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Due to a child protection and safeguarding issue, I want to set up a restricted or limited account for a tech-savvy teenager to use. I would like to whitelist only specific websites (e.g. iPlayer and Netflix since there's no TV in the house) for that user. I'm not concerned about software updates--those will be run through my account, natch.

I understand that the usual answer is to use a proxy such as Squid or Privoxy. However, I'm concerned that it is possible to get around such systems by overriding local proxy settings on the client unless there is a device running them as a transparent proxy, filtering all local network traffic. I'm also concerned about the technical burden of administering and maintaining one. (That's speaking as a systems administrator.)

I would ideally like to be able to use my admin account, which obviously has sudo, to set local firewall rules on a per-user basis. I would have thought it fairly trivial in theory for to the kernel's network stack to block connections based on which local user process they originate from just as it is capable of blocking outgoing connections from certain hosts or ports, and would be easier to administer and maintain than a proxy, even if the kernel itself does not in fact offer said functionality and that that would seem to be a much more elegant and efficient mechanism than the sledgehammer of a border device blocking by host or running a proxy.

Does anyone have any thoughts on the matter?

Edit: people who are downvoting, could you explain why in the comments?

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Well, to be honest, there is a reason why everyone gives the usual answer to use a proxy. It is far more simple to administer than a set of IP filters on a host. It also works cross-device, so if this teenager uses his phone on the wifi-network, he will get the same protection.

If you want to make sure that everyone uses the proxy, create a DMZ where the proxy is located and do not allow direct access to the Internet. This can easily be done with two simple NAT routers. There is always a downside: the more tech-savy the teenager is, the easier it will be to bypass your security measures. And you will probably not want to administer an enterprise solution.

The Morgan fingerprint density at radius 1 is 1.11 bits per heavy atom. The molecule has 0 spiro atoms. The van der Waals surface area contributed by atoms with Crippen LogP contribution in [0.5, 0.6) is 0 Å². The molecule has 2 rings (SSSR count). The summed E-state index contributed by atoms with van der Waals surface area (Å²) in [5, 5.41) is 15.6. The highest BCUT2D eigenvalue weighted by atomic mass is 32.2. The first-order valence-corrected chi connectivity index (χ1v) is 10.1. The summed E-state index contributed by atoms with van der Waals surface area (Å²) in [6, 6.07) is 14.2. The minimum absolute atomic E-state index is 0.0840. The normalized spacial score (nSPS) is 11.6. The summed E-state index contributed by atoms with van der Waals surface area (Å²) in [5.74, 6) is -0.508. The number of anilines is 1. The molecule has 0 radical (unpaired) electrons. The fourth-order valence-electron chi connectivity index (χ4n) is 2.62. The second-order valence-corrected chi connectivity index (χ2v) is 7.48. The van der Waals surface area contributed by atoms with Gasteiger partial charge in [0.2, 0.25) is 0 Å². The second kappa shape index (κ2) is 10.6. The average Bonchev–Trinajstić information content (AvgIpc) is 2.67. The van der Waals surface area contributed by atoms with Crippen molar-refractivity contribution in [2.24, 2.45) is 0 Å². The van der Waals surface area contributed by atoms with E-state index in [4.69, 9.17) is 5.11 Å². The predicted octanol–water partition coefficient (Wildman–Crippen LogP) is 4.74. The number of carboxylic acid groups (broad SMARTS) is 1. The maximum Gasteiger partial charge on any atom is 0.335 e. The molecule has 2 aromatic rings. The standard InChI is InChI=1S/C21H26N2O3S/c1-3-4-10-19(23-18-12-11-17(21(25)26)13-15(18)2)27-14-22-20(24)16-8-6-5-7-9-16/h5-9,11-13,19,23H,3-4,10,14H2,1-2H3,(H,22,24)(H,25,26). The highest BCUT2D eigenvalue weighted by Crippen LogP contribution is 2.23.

CORRECTION

With iptables, it is possible;

iptables -A OUTPUT -o ethX -m owner --uid-owner {USERNAME} -j ACCEPT

where –uid-owner { USERNAME } matches if the packet was created by a process with the given effective USERNAME.

But it will be terrible to administer and therefore A Bad Idea.

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  • He doesn't have any access to internet-enabled devices, especially not smart phones. That's a loss of privileges we'd like to slowly restore but trust is a two-way street and letting him watch Netflix is a good way to regain the we (adults, not myself specifically) lost when those privileges were withdrawn. There is only one person on this network at the moment: myself. Forcing all of my devices to use a proxy all of the time is self-defeating. I only want this specific user account on this specific machine to have enforce a website whitelist.
    – DMCoding
    Nov 23, 2018 at 22:33
  • In the future we are looking at an enterprise-grade solution for his home, but in the meantime are you sure there are no linux firewalls which can block packets on a per-user basis? ipfw for example?
    – DMCoding
    Nov 23, 2018 at 22:35
  • corrected my answer. Nov 24, 2018 at 14:29
  • TO improve upon the above, I believe that both firewalld (which itself uses iptables) and ipfw (BSD) offer this functionality as well. @Ljm Dullaart Why will it be difficult to administer?
    – DMCoding
    Nov 24, 2018 at 17:18
  • If you give access to one site, that's easy. Oh yeah, another site, oh yeah and yet another. So you need a process where your teenager can request an URL, which you will need to screen. Before you know it, you're looking at all sorts of sites the whole day, and hm... maybe we should limit the requests that can be made to, say, 5 URL's per day? Here in NL, some homework may require searching through the Internet; will you be present allways for his homework, to add the URL's to the IP filter-list? Nov 24, 2018 at 18:38

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